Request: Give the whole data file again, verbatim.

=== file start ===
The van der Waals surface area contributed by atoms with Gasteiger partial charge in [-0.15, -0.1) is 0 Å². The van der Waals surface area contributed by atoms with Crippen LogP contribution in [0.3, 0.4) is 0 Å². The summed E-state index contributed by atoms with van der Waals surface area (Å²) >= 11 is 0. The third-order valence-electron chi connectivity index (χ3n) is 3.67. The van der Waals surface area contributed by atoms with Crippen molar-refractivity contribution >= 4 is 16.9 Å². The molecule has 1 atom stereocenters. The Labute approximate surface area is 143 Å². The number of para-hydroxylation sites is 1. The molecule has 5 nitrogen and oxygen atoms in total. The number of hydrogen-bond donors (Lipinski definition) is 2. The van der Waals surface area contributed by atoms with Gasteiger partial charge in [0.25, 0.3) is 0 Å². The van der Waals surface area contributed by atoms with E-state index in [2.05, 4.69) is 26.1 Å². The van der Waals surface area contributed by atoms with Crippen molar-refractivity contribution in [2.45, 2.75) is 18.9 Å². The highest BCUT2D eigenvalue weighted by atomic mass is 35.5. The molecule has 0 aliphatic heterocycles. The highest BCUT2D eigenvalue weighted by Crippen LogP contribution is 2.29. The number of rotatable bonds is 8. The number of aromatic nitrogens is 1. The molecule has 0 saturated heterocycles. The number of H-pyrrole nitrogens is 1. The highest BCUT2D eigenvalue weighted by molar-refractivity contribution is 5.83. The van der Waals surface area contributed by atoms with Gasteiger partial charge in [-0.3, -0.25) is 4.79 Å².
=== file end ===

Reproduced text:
The van der Waals surface area contributed by atoms with Gasteiger partial charge in [-0.15, -0.1) is 0 Å². The van der Waals surface area contributed by atoms with Crippen LogP contribution in [0.3, 0.4) is 0 Å². The summed E-state index contributed by atoms with van der Waals surface area (Å²) >= 11 is 0. The third-order valence-electron chi connectivity index (χ3n) is 3.67. The van der Waals surface area contributed by atoms with Crippen molar-refractivity contribution >= 4 is 16.9 Å². The molecule has 1 atom stereocenters. The Labute approximate surface area is 143 Å². The number of para-hydroxylation sites is 1. The molecule has 5 nitrogen and oxygen atoms in total. The number of hydrogen-bond donors (Lipinski definition) is 2. The van der Waals surface area contributed by atoms with Gasteiger partial charge in [0.25, 0.3) is 0 Å². The van der Waals surface area contributed by atoms with E-state index in [2.05, 4.69) is 26.1 Å². The van der Waals surface area contributed by atoms with Crippen molar-refractivity contribution in [2.45, 2.75) is 18.9 Å². The highest BCUT2D eigenvalue weighted by atomic mass is 35.5. The molecule has 0 aliphatic heterocycles. The highest BCUT2D eigenvalue weighted by Crippen LogP contribution is 2.29. The number of rotatable bonds is 8. The number of aromatic nitrogens is 1. The molecule has 0 saturated heterocycles. The number of H-pyrrole nitrogens is 1. The highest BCUT2D eigenvalue weighted by molar-refractivity contribution is 5.83. The van der Waals surface area contributed by atoms with Gasteiger partial charge in [-0.3, -0.25) is 4.79 Å².